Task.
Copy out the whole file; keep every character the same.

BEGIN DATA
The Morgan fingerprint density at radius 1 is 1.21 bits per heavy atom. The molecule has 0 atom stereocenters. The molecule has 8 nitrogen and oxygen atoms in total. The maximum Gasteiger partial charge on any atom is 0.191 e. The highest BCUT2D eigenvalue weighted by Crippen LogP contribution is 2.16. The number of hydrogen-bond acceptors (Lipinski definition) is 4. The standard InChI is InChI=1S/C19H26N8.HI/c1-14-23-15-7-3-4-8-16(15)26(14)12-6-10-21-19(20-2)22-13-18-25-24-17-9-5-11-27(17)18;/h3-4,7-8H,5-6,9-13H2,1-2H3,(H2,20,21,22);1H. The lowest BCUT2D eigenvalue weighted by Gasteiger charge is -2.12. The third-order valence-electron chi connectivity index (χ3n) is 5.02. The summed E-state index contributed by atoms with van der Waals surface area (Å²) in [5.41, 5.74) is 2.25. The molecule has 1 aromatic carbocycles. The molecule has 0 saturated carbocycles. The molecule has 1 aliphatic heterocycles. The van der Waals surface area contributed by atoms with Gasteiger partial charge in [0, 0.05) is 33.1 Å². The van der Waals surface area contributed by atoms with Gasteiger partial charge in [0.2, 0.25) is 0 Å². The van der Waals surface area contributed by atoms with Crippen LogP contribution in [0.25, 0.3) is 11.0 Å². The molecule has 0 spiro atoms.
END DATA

The Morgan fingerprint density at radius 1 is 1.21 bits per heavy atom. The molecule has 0 atom stereocenters. The molecule has 8 nitrogen and oxygen atoms in total. The maximum Gasteiger partial charge on any atom is 0.191 e. The highest BCUT2D eigenvalue weighted by Crippen LogP contribution is 2.16. The number of hydrogen-bond acceptors (Lipinski definition) is 4. The standard InChI is InChI=1S/C19H26N8.HI/c1-14-23-15-7-3-4-8-16(15)26(14)12-6-10-21-19(20-2)22-13-18-25-24-17-9-5-11-27(17)18;/h3-4,7-8H,5-6,9-13H2,1-2H3,(H2,20,21,22);1H. The lowest BCUT2D eigenvalue weighted by Gasteiger charge is -2.12. The third-order valence-electron chi connectivity index (χ3n) is 5.02. The summed E-state index contributed by atoms with van der Waals surface area (Å²) in [5.41, 5.74) is 2.25. The molecule has 1 aromatic carbocycles. The molecule has 0 saturated carbocycles. The molecule has 1 aliphatic heterocycles. The van der Waals surface area contributed by atoms with Gasteiger partial charge in [0, 0.05) is 33.1 Å². The van der Waals surface area contributed by atoms with Gasteiger partial charge in [0.2, 0.25) is 0 Å². The van der Waals surface area contributed by atoms with Crippen LogP contribution in [0.25, 0.3) is 11.0 Å². The molecule has 0 spiro atoms.